since his failure to focus his experience was at once the 
cause and effect of his neuroticism. More and more he 
was to long for the poet's complete realization of ideas in 
concrete expression, more and more he was to struggle 
to become a conscious, effective soul, to escape from him- 
self into a pure imaginative act. For one short period he 
did. launch himself upon a magnificent voyage into the 
unreal and make it real. It was his one hour of pure crea- 
tive satisfaction, but it was a miracle that hung upon the 
hazard of circumstance and which circumstance did not 
allow him to repeat. 

Valueless therefore as most of his early poetry was in 
itself, its qualities were prophetic. Its lack of organic 
cohesion or impulse, its self-indulgent romanticism, its 
dreamy exoticism, touched by ecstasy in 'Lewti' to en- 
chantment, and elsewhere occasionally by fever to a sort 
of ghostly delirium, its involuntary assimilation of the 
style of other poets, are all conditions of the later miracle. 
But above all it foretold that 'indescribable sweetness and 
fluent projection' of versification, that flowing form which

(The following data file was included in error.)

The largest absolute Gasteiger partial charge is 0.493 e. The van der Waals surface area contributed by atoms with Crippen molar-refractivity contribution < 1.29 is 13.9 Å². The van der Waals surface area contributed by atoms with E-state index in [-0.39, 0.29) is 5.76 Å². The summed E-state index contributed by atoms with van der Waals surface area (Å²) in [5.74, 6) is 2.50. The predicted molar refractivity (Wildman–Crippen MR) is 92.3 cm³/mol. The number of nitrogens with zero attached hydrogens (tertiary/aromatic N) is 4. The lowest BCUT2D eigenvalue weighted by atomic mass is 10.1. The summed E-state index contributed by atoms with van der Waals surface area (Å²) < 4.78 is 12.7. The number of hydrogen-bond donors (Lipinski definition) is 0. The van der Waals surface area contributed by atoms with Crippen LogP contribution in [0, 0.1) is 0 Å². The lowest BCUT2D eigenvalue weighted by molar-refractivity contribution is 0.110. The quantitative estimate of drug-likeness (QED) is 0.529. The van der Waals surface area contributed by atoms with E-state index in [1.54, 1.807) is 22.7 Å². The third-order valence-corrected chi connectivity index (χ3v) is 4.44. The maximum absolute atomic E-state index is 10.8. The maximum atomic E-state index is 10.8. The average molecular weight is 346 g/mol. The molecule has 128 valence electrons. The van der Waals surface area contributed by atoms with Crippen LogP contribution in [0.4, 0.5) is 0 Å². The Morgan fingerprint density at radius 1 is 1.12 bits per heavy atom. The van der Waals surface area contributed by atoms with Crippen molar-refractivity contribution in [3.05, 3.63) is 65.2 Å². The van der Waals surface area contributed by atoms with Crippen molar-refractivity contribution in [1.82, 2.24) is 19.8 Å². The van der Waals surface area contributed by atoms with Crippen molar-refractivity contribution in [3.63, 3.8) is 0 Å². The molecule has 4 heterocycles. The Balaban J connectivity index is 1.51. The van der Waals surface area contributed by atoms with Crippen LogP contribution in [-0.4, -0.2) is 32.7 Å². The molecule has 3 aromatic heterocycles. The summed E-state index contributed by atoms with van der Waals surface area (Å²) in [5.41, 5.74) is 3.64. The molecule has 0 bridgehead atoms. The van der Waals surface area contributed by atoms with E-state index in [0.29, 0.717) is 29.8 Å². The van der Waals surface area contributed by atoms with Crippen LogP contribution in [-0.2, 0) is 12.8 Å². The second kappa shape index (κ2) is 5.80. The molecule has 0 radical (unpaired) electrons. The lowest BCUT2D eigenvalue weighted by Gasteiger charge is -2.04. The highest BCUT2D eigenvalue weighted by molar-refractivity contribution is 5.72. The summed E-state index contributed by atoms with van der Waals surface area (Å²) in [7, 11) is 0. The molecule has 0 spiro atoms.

he himself, in speaking of Spenser, distinguished from 
the deeper and more inwoven harmonies of Shakespeare. 
He preferred music among the arts because it seemed 


most completely to resolve the conflict which troubled 
him between a world of form and of motion, of matter 
and idea, to enable him as it were to float upon the lan- 
guor which clogged him. He described music, too, as 
Rubricating' his inventive faculty, and his own highest 
achievement as a poet approaches a condition of pure 
music. It was never perhaps the greatest music of which 
poetry is capable, because, even when most animated, it 
was the music of surrender and escape, not that in which 
the fa&s of life are nobly mastered and harmonized; but 
it was the most bewitching and seductive. 

In his early verse it is seldom even that. The surrender 
was too much of a swoon, but in several passages where 
prose became poetry simply by virtue of its deliquescent 
syllables and sliding cadences, the later music, so melting 
and impalpable, so sweet and buoyant too at its best, was